In our most recent issue of ViewPoint Magazine, we provided some tips on how to prepare for the reporting requirements and shift to quality payment models under the proposed Medicare Access & CHIP Reauthorization Act (MACRA). MACRA was scheduled to take effect on January 1, 2017. However, after feedback and pressure from most of the professional medical societies and specialty membership organizations, Andy Slavitt, the Acting Administrator for the Centers for Medicare and Medicaid Services (CMS), recently indicated MACRA could be delayed from the proposed January 1 start date.

The final rule for MACRA is not expected to be released until November 1, 2016, only two months prior to the current proposed effective date of January 1, 2017. This would put unbelievable pressure on providers, particularly those in small practices, to scramble to meet the requirements of MACRA in a very short period of time. The Verden Group encourages CMS to delay implementation of MACRA, and for practices to fully understand, prepare for, and implement changes in their workflows to demonstrate the cost effectiveness and high quality of care they provide to their patients.

Many State Medicaid Meaningful Use Attestations Delayed


For Medicare providers, the deadline to attest for the 2015 reporting period with CMS was March 11, 2016. However, due to recent revised requirements, many states have not yet established a 2016 deadline for providers to attest for the 2015 reporting period with their Medicaid EHR Incentive Program. If fact, many states are only accepting 2015 reporting period attestations for adopt, implement, or upgrade (AIU), and Meaningful use Modified Stage 2 attestations are not yet available.

If you are a Medicaid provider, visit your State Medicaid EHR Incentive web site and subscribe to their Listservs to be kept informed if attestations or deadlines have been or will be set.

CMS issues Final Rules for Stage 2 and Proposed Rules for Stage 3


By Jose Lopez, Senior Consultant, The Verden Group

On October 6, 2015, the Centers for Medicare and Medicaid Services (CMS) and the Office of the National Coordinator (ONC) released the final rules (click here to view) for modifications to Stage 2 and 2015 reporting requirements, as well as proposed rules for the third stage of the Meaningful Use incentive program.

Meaningful Use Stage 2 Changes

As expected, CMS finalized the modifications for the 2015 reporting period and some Stage 2 requirements (see my earlier blog post about details on those anticipated changes). CMS says it is providing a simpler, more flexible set of stage 2 regulations for 2015 through 2017 as the meaningful use regulation era gives way to CMS’s transition to value-based compensation. In summary:

  • The rules also allow for a 90-day reporting period for providers in 2015, and new providers in 2016 and 2017.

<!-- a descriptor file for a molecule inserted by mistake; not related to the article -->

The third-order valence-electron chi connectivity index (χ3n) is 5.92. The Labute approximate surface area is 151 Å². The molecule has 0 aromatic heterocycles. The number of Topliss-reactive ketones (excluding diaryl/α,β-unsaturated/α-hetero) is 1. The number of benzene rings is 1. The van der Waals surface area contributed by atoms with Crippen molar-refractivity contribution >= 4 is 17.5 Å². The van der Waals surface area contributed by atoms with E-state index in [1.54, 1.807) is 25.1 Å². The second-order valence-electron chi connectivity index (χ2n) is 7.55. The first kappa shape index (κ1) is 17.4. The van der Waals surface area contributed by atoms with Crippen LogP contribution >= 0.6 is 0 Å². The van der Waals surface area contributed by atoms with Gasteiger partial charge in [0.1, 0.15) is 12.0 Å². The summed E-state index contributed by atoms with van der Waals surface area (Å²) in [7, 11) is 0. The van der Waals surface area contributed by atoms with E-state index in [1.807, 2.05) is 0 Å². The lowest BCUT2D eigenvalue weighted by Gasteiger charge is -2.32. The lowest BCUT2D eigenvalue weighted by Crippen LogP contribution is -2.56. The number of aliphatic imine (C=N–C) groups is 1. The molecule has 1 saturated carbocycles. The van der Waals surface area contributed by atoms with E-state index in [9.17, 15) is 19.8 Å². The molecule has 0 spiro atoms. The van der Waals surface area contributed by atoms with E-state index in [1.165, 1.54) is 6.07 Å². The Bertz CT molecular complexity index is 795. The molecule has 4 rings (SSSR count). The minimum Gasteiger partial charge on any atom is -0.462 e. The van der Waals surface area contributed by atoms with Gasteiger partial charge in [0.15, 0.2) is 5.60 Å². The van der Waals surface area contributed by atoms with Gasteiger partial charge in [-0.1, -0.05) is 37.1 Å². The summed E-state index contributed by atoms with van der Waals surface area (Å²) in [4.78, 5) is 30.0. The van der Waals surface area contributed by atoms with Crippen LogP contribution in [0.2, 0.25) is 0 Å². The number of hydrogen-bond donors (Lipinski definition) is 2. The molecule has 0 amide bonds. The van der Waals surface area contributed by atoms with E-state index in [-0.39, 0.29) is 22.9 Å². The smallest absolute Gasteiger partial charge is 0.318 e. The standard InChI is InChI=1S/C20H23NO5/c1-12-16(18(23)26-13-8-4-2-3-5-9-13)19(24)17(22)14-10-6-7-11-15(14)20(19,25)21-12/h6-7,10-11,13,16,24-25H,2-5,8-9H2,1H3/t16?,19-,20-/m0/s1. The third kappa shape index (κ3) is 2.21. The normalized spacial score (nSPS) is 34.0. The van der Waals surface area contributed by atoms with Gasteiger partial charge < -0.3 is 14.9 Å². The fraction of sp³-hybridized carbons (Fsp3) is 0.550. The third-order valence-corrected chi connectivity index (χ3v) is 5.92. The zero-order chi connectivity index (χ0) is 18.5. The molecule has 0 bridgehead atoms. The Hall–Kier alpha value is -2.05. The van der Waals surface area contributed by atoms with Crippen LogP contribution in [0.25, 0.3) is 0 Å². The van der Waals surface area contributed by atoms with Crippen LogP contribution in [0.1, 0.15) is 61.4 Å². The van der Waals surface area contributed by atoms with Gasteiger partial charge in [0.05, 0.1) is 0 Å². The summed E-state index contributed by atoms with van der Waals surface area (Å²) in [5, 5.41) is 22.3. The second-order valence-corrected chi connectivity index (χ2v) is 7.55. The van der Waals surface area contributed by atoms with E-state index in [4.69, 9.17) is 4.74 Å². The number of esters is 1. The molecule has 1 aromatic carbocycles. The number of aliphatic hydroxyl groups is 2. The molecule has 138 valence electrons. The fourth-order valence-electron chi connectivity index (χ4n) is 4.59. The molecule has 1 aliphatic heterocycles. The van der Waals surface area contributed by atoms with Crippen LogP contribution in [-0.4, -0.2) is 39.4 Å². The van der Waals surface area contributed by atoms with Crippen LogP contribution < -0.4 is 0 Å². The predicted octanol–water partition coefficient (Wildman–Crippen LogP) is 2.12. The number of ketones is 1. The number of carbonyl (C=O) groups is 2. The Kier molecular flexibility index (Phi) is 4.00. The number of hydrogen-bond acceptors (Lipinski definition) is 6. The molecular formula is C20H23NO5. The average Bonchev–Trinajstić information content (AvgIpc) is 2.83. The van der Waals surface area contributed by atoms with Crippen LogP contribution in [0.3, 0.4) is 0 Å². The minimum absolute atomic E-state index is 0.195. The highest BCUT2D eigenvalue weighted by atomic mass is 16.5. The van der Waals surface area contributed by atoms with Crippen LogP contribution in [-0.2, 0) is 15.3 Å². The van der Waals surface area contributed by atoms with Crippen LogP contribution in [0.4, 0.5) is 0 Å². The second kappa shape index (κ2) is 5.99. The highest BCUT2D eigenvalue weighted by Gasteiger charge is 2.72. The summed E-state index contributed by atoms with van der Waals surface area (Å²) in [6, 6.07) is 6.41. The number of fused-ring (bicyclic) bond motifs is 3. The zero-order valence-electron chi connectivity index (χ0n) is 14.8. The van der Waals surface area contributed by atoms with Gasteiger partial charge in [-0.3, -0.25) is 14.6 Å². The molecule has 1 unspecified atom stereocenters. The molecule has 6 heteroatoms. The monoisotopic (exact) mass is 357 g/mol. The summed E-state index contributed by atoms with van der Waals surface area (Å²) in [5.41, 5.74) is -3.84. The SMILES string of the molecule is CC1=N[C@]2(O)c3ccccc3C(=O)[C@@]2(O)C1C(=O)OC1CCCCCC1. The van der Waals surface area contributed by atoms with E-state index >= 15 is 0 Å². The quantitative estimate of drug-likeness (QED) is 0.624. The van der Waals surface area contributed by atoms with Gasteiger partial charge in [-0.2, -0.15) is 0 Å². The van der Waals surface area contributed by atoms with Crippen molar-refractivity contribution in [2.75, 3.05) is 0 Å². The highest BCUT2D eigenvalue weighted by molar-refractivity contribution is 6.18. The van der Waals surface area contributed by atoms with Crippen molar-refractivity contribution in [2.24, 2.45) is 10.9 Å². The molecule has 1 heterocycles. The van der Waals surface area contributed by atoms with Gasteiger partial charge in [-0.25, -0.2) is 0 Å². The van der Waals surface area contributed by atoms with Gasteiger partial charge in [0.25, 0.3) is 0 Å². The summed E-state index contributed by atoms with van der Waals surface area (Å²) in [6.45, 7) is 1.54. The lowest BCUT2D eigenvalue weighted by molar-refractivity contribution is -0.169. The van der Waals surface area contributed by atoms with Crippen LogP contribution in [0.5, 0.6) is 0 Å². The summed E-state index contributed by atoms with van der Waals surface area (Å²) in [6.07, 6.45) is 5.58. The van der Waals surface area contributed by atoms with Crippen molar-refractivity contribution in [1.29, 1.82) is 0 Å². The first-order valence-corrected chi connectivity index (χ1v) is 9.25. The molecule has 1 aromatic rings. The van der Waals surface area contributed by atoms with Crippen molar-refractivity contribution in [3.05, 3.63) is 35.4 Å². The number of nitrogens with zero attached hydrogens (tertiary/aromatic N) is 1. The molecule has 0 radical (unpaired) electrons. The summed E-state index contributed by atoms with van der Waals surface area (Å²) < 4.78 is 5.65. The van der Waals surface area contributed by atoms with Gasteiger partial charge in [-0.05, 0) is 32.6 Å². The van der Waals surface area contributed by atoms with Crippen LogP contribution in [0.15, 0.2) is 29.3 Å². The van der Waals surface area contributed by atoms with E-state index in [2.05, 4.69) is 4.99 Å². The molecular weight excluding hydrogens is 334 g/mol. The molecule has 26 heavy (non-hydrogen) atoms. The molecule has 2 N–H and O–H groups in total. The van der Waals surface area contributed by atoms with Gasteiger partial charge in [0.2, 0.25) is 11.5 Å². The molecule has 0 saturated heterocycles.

• Many of the measures of personal health engagement have been drastically reduced (patient portal and e-messaging requirements).
  • Clinical quality measures for both hospitals and providers will remain the same.

The Verden Group applauds the relaxation of these measures to reflect the real challenges that practices and hospitals are facing. More than 60% of hospitals and about 90% of physicians have yet to attest to stage 2!

Meaningful Use Stage 3 Measures

In spite of calls from most of the major medical associations to delay the onset of Stage 3, CMS also announced that Stage 3 will go on as planned and will not be delayed. In summary, major provisions pertaining to Stage 3 meaningful use include:

  • There will be 8 objectives for eligible providers and hospitals.
  • In Stage 3, more than 60 percent of the proposed measures require interoperability, up from 33 percent in Stage 2.
  • Public health reporting will include flexible options for measure selection.
  • Clinical Quality Measures (CQM) reporting are aligned with the CMS quality reporting programs.
  • Finalizes the use of application program interfaces that enable the development of new functionalities to build bridges across systems.

In short, CMS is attempting to address the two areas in Stage 3 that have been the primary barriers for successful Stage 2 attestation: interoperability and patient engagement. In 2017, Stage 3 requirements are optional, but providers who opt to start Stage 3 in 2017 will have a 90-day reporting period. Come 2018, all providers must comply with Stage 3 regulations using a certified EHR.

Industry Reaction

Despite a public outcry from the healthcare community to delay the onset due to the lack of successful Stage 2 attestation, Stage 3 is set to begin as an optional requirement for physicians and hospitals in 2017 and a requirement in 2018. The American Medical Association applauded CMS for allowing a hardship exemption for physicians who are unable to attest in 2015 but called the final rule, as a whole, “deeply disappointing.” The American Hospital Association urged CMS to delay the implementation of Stage 3 and focus instead on “ensuring that providers could easily and efficiently share health information to support care delivery and new models of care.” The American College of Cardiology says that the program requirements “remain difficult to implement.”